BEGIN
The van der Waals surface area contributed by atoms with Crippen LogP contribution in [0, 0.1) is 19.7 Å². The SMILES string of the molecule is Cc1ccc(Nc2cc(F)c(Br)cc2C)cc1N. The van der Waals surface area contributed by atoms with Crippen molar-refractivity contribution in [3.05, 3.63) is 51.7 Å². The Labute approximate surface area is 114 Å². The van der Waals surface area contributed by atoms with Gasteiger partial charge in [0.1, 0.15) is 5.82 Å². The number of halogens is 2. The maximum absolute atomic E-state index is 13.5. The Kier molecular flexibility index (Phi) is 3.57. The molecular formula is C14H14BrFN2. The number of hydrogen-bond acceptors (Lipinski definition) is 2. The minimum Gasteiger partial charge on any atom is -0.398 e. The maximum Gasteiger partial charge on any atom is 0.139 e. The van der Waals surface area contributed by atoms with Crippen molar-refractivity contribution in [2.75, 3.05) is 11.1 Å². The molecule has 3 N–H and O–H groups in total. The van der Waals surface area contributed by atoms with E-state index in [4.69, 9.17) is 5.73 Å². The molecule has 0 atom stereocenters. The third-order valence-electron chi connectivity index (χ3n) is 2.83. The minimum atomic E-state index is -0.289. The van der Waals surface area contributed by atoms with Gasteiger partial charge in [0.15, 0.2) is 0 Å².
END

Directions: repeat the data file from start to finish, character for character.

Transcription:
The van der Waals surface area contributed by atoms with Crippen LogP contribution in [0, 0.1) is 19.7 Å². The SMILES string of the molecule is Cc1ccc(Nc2cc(F)c(Br)cc2C)cc1N. The van der Waals surface area contributed by atoms with Crippen molar-refractivity contribution in [3.05, 3.63) is 51.7 Å². The Labute approximate surface area is 114 Å². The van der Waals surface area contributed by atoms with Gasteiger partial charge in [0.1, 0.15) is 5.82 Å². The number of halogens is 2. The maximum absolute atomic E-state index is 13.5. The Kier molecular flexibility index (Phi) is 3.57. The molecular formula is C14H14BrFN2. The number of hydrogen-bond acceptors (Lipinski definition) is 2. The minimum Gasteiger partial charge on any atom is -0.398 e. The maximum Gasteiger partial charge on any atom is 0.139 e. The van der Waals surface area contributed by atoms with Crippen molar-refractivity contribution in [2.75, 3.05) is 11.1 Å². The molecule has 3 N–H and O–H groups in total. The van der Waals surface area contributed by atoms with E-state index in [4.69, 9.17) is 5.73 Å². The molecule has 0 atom stereocenters. The third-order valence-electron chi connectivity index (χ3n) is 2.83. The minimum atomic E-state index is -0.289. The van der Waals surface area contributed by atoms with Gasteiger partial charge in [0.15, 0.2) is 0 Å².